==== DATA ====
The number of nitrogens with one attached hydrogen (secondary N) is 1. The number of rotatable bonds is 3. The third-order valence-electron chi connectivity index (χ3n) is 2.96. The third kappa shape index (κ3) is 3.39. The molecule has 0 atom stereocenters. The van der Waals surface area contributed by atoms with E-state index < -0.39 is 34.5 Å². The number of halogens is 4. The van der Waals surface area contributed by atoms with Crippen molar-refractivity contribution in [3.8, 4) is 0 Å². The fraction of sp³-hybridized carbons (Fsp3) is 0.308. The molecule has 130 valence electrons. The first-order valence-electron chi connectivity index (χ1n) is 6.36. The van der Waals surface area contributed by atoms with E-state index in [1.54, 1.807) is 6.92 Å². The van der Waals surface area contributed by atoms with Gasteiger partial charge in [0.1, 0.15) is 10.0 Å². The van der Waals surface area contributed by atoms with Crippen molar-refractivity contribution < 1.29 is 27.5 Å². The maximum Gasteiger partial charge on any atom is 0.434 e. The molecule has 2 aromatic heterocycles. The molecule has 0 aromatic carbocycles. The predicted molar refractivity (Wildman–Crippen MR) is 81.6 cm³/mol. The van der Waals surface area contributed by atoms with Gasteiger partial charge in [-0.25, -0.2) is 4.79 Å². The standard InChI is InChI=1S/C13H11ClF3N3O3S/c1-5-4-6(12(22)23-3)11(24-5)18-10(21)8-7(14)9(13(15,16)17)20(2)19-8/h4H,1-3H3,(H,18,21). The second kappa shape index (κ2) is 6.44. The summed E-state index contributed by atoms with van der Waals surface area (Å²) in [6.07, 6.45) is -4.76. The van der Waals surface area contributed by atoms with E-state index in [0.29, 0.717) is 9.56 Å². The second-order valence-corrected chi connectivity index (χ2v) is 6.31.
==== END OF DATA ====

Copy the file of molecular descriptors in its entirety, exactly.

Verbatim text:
The number of nitrogens with one attached hydrogen (secondary N) is 1. The number of rotatable bonds is 3. The third-order valence-electron chi connectivity index (χ3n) is 2.96. The third kappa shape index (κ3) is 3.39. The molecule has 0 atom stereocenters. The van der Waals surface area contributed by atoms with E-state index < -0.39 is 34.5 Å². The number of halogens is 4. The van der Waals surface area contributed by atoms with Crippen molar-refractivity contribution in [3.8, 4) is 0 Å². The fraction of sp³-hybridized carbons (Fsp3) is 0.308. The molecule has 130 valence electrons. The first-order valence-electron chi connectivity index (χ1n) is 6.36. The van der Waals surface area contributed by atoms with E-state index in [1.54, 1.807) is 6.92 Å². The van der Waals surface area contributed by atoms with Gasteiger partial charge in [0.1, 0.15) is 10.0 Å². The van der Waals surface area contributed by atoms with Crippen molar-refractivity contribution < 1.29 is 27.5 Å². The maximum Gasteiger partial charge on any atom is 0.434 e. The molecule has 2 aromatic heterocycles. The molecule has 0 aromatic carbocycles. The predicted molar refractivity (Wildman–Crippen MR) is 81.6 cm³/mol. The van der Waals surface area contributed by atoms with Gasteiger partial charge in [-0.25, -0.2) is 4.79 Å². The standard InChI is InChI=1S/C13H11ClF3N3O3S/c1-5-4-6(12(22)23-3)11(24-5)18-10(21)8-7(14)9(13(15,16)17)20(2)19-8/h4H,1-3H3,(H,18,21). The second kappa shape index (κ2) is 6.44. The summed E-state index contributed by atoms with van der Waals surface area (Å²) in [6.07, 6.45) is -4.76. The van der Waals surface area contributed by atoms with E-state index in [0.29, 0.717) is 9.56 Å². The second-order valence-corrected chi connectivity index (χ2v) is 6.31.